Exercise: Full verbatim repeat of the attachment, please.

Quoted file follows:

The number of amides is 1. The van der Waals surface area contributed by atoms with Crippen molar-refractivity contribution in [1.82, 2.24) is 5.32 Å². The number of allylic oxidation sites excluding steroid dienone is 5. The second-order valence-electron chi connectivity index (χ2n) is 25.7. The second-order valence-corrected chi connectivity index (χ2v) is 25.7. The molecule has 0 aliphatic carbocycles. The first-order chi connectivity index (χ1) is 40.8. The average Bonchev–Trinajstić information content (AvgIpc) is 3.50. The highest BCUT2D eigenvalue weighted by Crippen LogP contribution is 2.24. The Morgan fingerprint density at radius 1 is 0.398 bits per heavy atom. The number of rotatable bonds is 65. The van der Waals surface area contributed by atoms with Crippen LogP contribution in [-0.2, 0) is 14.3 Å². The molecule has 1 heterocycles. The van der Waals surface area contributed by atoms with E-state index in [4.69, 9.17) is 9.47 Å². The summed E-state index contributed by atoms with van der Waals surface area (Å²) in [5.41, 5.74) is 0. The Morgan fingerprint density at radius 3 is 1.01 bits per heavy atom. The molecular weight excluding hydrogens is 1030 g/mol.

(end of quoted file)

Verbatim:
The number of amides is 1. The van der Waals surface area contributed by atoms with Crippen molar-refractivity contribution in [1.82, 2.24) is 5.32 Å². The number of allylic oxidation sites excluding steroid dienone is 5. The second-order valence-electron chi connectivity index (χ2n) is 25.7. The second-order valence-corrected chi connectivity index (χ2v) is 25.7. The molecule has 0 aliphatic carbocycles. The first-order chi connectivity index (χ1) is 40.8. The average Bonchev–Trinajstić information content (AvgIpc) is 3.50. The highest BCUT2D eigenvalue weighted by Crippen LogP contribution is 2.24. The Morgan fingerprint density at radius 1 is 0.398 bits per heavy atom. The number of rotatable bonds is 65. The van der Waals surface area contributed by atoms with Crippen LogP contribution in [-0.2, 0) is 14.3 Å². The molecule has 1 heterocycles. The van der Waals surface area contributed by atoms with E-state index in [4.69, 9.17) is 9.47 Å². The summed E-state index contributed by atoms with van der Waals surface area (Å²) in [5.41, 5.74) is 0. The Morgan fingerprint density at radius 3 is 1.01 bits per heavy atom. The molecular weight excluding hydrogens is 1030 g/mol.